A first look at the collaboration album by artists Tireek and Lonely Leonard
Consider this an exclusive look at the newest album by up-and-coming artists Tireek and Lonely Leonard. In Modern Music Analysis first collaboration with an artist, we break down CROOKLAND — an album that tackles the heaviest and, unfortunately, common topics among black America.
CROOKLAND is the debut collaborative album by artists Lonely Leonard & Tireek. The full-length project is raw, honest, and unapologetic as it tackles issues such as racism, police brutality, injustice, poverty and more. Recorded over a span on 2 years, the album sees the east coast artists spit some of their best and most potent verses which show that they are among the best in their class. However, this is only a sample of the young artists potential.
The mature subject matter in which these artists speak almost is heart-breaking because it hits so close to home. From racism to police brutality, it’s all too familiar. The intro is a bone-chilling collection of newscasts relating to the oppression of black Americans preceded by an angelic verse and backed by a hard hitting bass. This will set the tone from the very start, shit’s about to get real.
Similar to the flow of former rap group Chocolate Gang, of Spinrilla fame, the way these artist can piggyback off of each other from verse to verse is beyond smooth. The entire production is much more mature than one would expect from young rappers.
In perhaps the best song of the album, “Yellow”, Tireek and Lonely Leonard plus a feature from Vandi, create an excellent and melodic explanation of how growing up on the streets can affect who we are. The veracious bars juxtaposed by the calming, jazz saxophone makes for an intriguing composition. This song perfectly showcases the abilities of the artist and nicely sets the tone and expectations going forward.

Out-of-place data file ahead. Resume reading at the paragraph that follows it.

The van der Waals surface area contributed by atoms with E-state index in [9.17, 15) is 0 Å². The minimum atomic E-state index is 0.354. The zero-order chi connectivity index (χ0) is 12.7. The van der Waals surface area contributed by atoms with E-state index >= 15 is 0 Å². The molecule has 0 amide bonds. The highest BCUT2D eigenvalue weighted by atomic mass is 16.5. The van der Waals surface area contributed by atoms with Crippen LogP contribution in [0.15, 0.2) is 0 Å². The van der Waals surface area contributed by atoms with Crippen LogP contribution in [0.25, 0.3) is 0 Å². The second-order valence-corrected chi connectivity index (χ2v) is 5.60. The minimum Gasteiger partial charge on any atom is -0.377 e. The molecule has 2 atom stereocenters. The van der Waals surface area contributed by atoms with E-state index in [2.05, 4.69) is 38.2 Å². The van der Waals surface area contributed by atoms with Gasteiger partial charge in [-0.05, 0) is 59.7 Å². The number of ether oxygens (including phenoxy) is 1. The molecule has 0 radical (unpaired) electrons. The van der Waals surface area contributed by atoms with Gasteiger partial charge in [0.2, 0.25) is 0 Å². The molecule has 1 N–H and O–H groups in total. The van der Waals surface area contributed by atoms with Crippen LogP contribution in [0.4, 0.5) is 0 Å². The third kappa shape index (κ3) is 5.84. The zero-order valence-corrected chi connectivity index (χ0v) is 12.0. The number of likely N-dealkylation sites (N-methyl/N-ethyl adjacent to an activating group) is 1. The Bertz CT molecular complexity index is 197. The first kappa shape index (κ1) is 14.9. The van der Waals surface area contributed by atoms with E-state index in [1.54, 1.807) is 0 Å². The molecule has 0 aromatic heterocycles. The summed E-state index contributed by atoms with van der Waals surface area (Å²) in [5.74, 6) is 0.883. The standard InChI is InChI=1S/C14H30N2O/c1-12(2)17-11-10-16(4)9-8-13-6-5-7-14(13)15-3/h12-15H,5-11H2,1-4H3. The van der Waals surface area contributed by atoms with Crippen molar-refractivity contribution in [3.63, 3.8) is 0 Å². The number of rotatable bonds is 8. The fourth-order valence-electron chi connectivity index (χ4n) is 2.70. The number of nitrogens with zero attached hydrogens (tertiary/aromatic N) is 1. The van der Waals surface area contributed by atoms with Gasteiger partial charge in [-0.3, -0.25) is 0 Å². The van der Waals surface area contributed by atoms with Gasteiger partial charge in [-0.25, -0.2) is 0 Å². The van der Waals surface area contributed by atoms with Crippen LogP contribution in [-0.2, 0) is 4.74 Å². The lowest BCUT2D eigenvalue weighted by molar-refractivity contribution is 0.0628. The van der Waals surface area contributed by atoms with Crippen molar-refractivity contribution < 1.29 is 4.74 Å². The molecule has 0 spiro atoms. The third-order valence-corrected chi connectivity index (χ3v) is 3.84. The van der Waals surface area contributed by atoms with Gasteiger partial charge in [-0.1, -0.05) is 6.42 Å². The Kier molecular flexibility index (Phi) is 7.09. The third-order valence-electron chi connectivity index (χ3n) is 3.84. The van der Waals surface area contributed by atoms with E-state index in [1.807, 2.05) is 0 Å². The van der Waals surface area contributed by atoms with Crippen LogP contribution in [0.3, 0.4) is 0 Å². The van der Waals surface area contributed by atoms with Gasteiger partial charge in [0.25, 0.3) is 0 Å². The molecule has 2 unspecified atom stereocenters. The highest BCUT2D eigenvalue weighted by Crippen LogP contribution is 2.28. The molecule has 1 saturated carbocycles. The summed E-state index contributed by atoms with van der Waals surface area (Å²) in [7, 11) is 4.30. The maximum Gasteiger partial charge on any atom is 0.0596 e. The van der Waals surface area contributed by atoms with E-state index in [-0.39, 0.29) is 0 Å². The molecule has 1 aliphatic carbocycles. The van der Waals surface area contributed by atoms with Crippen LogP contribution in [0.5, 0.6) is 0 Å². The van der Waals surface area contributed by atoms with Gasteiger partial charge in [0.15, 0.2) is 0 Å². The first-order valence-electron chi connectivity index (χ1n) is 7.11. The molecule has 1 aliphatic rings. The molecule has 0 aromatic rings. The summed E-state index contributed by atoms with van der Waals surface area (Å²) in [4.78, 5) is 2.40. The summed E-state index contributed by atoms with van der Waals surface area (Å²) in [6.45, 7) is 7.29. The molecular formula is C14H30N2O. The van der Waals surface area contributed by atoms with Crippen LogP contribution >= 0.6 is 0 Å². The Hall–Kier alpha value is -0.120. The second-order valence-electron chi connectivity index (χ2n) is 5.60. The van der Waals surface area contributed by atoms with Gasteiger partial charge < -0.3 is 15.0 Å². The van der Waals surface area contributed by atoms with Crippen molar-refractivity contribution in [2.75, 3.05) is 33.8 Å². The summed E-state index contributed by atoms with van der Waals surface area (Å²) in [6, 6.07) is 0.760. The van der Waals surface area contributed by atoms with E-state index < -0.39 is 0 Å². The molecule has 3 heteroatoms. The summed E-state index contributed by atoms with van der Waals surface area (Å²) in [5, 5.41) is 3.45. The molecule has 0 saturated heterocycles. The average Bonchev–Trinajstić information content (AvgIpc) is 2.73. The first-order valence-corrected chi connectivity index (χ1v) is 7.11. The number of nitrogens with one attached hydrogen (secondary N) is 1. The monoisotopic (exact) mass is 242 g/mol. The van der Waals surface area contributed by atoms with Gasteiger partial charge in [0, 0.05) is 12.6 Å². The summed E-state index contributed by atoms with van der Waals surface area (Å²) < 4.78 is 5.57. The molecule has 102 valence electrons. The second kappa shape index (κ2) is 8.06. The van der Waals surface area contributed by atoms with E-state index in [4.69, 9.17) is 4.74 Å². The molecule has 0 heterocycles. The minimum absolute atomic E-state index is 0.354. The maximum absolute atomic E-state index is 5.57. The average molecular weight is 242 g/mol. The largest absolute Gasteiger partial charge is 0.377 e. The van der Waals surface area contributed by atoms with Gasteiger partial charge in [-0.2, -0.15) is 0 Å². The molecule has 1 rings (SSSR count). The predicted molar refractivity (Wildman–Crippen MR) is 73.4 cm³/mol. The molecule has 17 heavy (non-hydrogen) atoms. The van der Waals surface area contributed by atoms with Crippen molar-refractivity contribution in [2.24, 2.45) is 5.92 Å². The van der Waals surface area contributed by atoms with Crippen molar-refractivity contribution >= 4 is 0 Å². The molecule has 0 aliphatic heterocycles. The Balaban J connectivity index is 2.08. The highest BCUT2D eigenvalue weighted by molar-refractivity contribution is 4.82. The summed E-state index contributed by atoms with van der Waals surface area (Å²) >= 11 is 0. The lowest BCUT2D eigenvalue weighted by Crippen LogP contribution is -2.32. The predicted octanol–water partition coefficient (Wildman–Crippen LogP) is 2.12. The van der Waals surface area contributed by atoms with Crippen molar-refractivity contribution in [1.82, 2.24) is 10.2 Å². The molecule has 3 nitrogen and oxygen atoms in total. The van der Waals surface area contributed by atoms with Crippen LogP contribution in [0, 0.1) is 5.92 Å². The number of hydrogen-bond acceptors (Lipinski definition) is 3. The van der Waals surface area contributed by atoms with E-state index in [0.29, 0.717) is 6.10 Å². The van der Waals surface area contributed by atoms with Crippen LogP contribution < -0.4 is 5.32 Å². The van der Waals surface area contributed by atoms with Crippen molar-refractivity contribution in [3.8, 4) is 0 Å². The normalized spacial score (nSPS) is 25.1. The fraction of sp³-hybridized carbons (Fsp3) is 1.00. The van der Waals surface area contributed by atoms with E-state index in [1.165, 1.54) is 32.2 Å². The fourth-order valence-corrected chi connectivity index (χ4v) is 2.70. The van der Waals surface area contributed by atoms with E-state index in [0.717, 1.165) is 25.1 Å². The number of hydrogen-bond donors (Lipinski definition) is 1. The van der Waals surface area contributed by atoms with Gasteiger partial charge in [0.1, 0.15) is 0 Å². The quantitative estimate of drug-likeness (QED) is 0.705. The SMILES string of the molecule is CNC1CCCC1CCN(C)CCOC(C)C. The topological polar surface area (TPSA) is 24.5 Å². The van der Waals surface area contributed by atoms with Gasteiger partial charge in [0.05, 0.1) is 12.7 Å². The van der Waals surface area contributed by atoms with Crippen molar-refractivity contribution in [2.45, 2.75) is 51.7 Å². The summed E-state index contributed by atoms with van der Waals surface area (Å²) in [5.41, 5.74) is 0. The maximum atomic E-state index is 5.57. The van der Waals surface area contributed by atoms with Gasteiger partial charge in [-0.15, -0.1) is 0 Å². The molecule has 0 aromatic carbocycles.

With a similar vibe to “Yellow”, is the song “On My Block”. This song is a more direct call to action against police brutality. Included, is an anecdote describing the consecutive encounters with police and how that relationship soured in time. The recognition of how fast the “boys in blue” will turn on you is critical to the understanding the fear that surrounds the police force, especially in the hood. The constant micro-policing of people of color is racist and discriminatory by nature and will forever cause a fracture in the image of police officers.
Lastly, is the song “Black Boy’s Don’t Cry”. This song has a very old-school vibe to it yet the title is reminiscent of Kendrick Lamar’s “Black Boy Fly”. The hauntingly beautiful message provided in this song is a reminder that black children don’t have time to complain about the oppression around them. Consider it an obstacle, so find a way around it and keep it pushing because the world will leave you behind, immediately, given the choice. The foxhole from promising, bright kid to just another reject is explained in very clear terms — essentially a pipeline caused by external circumstances.
Overall, this is a great album with a strong subject matter. Full of things that need to be said and must be heard, Tireek and Lonely Leonard and breaking on to the scene in a major way. This album is out on 3/19/2021 on all platforms, go give it a listen and tell them MMA sent you!
Top 3 songs: Yellow, On My Block, Black Boys Don’t Cry